Gary Rinehart has been quoted in several articles as saying that Monsanto investigators approached him in his store in Missouri for no cause and threatened him. Articles have characterized Rinehart as “incredulous” that Monsanto would approach him as he is neither a farm owner nor a seed dealer.
Gary Rinehart was indeed approached by Monsanto investigators in response to a report of patent infringement. The investigators had seen unmarked, brown-bagged seed (generally indicative of saved seed) delivered to a couple of fields. When asked whom they should talk to about the farm, Gary Rinehart’s son, Jeremy, directed them to see his father at the store he operates. When investigators approached him at the store, Gary Rinehart acknowledged that he sharecropped with his brother. He was otherwise uncooperative. He became angry, attracting the attention of others in the store, prompting Monsanto’s representatives to leave. They were there for less than two minutes.
With the knowledge that there was saved seed on the property, and his statement that he sharecropped that property, Monsanto filed suit against Gary Rinehart. We had attempted to discuss the matter with him in the store, but he was uncooperative. Lawsuits are a legal, and often the only, option available when one party in a dispute is uncooperative.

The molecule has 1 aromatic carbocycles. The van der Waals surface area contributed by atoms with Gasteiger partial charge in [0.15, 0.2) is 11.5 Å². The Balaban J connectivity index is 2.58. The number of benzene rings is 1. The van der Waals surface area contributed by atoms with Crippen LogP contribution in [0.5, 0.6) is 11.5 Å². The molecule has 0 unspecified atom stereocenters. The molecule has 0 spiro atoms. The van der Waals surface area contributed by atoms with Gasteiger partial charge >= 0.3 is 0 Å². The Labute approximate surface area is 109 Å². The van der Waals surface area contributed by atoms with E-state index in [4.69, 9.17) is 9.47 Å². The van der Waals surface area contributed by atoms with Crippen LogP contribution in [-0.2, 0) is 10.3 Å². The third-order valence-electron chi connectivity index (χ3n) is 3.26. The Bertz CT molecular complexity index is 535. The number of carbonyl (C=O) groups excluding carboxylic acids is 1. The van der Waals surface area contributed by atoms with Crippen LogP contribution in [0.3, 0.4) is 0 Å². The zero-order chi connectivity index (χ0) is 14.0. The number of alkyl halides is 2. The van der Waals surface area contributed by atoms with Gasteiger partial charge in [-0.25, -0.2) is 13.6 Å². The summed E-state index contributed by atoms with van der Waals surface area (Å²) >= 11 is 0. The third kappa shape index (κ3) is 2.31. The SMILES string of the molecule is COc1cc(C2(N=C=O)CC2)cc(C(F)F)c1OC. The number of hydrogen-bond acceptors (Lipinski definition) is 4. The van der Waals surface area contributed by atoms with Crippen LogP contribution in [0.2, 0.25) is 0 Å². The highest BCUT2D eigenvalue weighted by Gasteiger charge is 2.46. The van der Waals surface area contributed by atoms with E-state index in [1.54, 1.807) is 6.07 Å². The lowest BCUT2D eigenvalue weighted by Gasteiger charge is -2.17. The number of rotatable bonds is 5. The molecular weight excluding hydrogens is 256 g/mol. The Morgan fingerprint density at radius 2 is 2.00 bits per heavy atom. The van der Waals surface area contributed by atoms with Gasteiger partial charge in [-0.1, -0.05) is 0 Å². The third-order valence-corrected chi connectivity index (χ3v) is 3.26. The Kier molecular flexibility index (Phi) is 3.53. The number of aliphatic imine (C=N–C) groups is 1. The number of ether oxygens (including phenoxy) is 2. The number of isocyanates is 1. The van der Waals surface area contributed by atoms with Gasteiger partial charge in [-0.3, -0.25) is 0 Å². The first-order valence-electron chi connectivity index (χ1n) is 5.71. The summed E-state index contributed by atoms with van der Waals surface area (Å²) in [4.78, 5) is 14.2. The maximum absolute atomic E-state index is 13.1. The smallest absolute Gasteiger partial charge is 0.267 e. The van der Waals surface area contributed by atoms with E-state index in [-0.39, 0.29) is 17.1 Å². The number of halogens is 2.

As part of the lawsuit, Monsanto attorneys filed an affidavit stating that investigators had observed Gary Rinehart driving a pickup truck used to transport the saved seed. Gary Rinehart refuted this allegation. We conceded this point and determined that his nephew, Tim, was the person who planted the saved seed on Gary Rinehart’s land. We dismissed the case against Gary Rinehart.
Monsanto eventually reached an agreement to settle the case with Tim Rinehart, his brother’s son. The settlement involved Tim Rinehart agreeing to settle on the seed that he had planted. Interestingly, Tim Rinehart never followed through with the agreed settlement. The matter with Tim Rinehart remains unfulfilled to this day. Monsanto has not collected one cent and this farming operation remains unlicensed to use this technology.